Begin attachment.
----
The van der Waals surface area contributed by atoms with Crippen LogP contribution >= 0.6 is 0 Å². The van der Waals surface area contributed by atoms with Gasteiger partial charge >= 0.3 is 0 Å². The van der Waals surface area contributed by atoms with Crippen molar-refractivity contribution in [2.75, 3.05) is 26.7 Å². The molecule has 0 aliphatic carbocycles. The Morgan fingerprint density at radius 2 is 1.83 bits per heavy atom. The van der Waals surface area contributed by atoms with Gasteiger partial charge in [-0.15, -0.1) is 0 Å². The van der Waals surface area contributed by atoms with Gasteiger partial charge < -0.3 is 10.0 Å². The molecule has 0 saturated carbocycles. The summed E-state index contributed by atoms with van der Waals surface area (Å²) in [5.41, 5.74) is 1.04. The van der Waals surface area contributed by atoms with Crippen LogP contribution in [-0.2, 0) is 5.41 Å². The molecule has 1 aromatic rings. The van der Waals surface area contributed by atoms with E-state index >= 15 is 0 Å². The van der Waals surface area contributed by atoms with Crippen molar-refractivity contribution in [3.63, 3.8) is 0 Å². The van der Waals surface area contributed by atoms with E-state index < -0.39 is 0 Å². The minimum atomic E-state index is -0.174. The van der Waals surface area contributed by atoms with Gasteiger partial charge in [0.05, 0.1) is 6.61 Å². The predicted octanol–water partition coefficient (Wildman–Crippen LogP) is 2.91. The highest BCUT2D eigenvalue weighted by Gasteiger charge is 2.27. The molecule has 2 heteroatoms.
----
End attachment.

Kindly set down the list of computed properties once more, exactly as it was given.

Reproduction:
The van der Waals surface area contributed by atoms with Crippen LogP contribution >= 0.6 is 0 Å². The van der Waals surface area contributed by atoms with Gasteiger partial charge >= 0.3 is 0 Å². The van der Waals surface area contributed by atoms with Crippen molar-refractivity contribution in [2.75, 3.05) is 26.7 Å². The molecule has 0 aliphatic carbocycles. The Morgan fingerprint density at radius 2 is 1.83 bits per heavy atom. The van der Waals surface area contributed by atoms with Gasteiger partial charge in [-0.15, -0.1) is 0 Å². The van der Waals surface area contributed by atoms with Gasteiger partial charge < -0.3 is 10.0 Å². The molecule has 0 saturated carbocycles. The summed E-state index contributed by atoms with van der Waals surface area (Å²) in [5.41, 5.74) is 1.04. The van der Waals surface area contributed by atoms with Crippen LogP contribution in [-0.2, 0) is 5.41 Å². The molecule has 1 aromatic rings. The van der Waals surface area contributed by atoms with E-state index >= 15 is 0 Å². The van der Waals surface area contributed by atoms with Crippen molar-refractivity contribution in [3.63, 3.8) is 0 Å². The van der Waals surface area contributed by atoms with E-state index < -0.39 is 0 Å². The minimum atomic E-state index is -0.174. The van der Waals surface area contributed by atoms with Gasteiger partial charge in [0.05, 0.1) is 6.61 Å². The predicted octanol–water partition coefficient (Wildman–Crippen LogP) is 2.91. The highest BCUT2D eigenvalue weighted by Gasteiger charge is 2.27. The molecule has 2 heteroatoms.